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Why a Calculator Isn't Helpful

Mortgage Matters

She was very surprised when I told her the monthly payment would be $1127 per month. “But my Realtor told me the payment would be only $925!” The Realtor was using a mortgage calculator to estimate the payment based on the price, but the answer you get is only as good as the data you put in.

It’s pretty easy to find a loan payment using a web calculator. Most loans are fully amortizing, so if you have 30 equal payments at 4.0% on $193,751, the only correct answer is $925 in monthly principal and interest payments.

But you’re not only paying principal and interest. Mortgage payments include other parts of your housing expense, as well.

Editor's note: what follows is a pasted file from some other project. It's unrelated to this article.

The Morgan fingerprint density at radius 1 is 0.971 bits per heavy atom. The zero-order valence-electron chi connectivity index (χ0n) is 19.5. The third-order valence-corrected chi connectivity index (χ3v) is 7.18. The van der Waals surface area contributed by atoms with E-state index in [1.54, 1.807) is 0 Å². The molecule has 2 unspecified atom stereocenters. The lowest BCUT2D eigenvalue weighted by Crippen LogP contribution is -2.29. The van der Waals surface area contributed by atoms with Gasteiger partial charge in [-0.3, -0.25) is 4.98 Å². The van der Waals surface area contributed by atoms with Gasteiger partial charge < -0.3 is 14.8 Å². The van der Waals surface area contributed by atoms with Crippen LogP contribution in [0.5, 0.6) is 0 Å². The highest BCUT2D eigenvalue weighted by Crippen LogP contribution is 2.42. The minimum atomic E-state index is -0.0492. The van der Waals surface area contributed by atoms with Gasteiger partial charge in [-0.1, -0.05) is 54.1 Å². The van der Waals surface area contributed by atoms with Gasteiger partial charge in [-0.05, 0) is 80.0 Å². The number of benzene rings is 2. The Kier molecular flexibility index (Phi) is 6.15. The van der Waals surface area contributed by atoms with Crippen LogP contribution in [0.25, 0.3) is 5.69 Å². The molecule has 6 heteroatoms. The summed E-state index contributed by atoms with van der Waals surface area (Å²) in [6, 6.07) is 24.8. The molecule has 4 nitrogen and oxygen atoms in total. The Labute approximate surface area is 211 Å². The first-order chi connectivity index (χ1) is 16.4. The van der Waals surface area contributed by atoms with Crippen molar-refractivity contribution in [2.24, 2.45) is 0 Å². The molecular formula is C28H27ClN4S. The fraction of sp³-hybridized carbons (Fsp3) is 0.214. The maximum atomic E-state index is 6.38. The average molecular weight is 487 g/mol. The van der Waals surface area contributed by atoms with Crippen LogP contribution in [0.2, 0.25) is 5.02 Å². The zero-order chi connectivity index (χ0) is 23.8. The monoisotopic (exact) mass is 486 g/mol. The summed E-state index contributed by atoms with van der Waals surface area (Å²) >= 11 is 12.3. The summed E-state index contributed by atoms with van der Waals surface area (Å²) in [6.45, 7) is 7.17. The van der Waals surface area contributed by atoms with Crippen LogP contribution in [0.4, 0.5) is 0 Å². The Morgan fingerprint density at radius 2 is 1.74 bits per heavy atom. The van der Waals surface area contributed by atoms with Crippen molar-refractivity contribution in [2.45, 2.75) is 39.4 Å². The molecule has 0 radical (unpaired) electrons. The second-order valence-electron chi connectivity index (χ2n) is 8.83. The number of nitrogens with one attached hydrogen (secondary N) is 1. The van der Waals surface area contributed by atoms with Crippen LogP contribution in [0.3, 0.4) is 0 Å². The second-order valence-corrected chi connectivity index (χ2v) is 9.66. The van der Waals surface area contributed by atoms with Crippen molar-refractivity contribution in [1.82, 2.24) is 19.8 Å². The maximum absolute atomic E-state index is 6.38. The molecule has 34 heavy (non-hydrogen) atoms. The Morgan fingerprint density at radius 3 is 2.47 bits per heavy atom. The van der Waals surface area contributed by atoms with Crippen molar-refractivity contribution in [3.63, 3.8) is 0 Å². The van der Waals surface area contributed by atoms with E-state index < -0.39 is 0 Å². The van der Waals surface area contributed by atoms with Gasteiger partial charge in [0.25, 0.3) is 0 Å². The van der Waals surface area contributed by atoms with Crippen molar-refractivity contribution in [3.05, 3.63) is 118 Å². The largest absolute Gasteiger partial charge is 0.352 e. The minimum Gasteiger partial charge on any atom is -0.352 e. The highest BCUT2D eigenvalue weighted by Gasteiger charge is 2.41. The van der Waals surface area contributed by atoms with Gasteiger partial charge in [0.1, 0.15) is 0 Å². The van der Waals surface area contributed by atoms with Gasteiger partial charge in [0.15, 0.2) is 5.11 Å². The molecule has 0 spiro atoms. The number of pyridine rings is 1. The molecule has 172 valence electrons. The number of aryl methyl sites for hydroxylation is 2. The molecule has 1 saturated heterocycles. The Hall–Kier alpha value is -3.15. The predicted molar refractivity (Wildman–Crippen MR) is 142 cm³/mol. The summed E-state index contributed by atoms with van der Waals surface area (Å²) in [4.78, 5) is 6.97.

Even if you ballpark an interest rate, does your loan require a funding fee? Some government loan types charge a one-time funding fee at closing that increases your loan amount. If you miss this feature, your data input and resulting calculation will be off.

Too, there could be mortgage insurance required for the loan program. Factors vary all over the place on PMI costs. And some loans with lower down payments tuck PMI into the rate or closing costs instead of charging a monthly fee.

Homeowner insurance rates can vary greatly, depending on where your home is located. The mortgage qualifying calculators often base the insurance on a factor of the price. For larger properties or those outside of town, this number can be too conservative.

Are there home owner association fees? Or extra property tax ssessments? Even if these costs are annual expenses, it’s helpful to know exactly what the amounts are for budgeting purposes.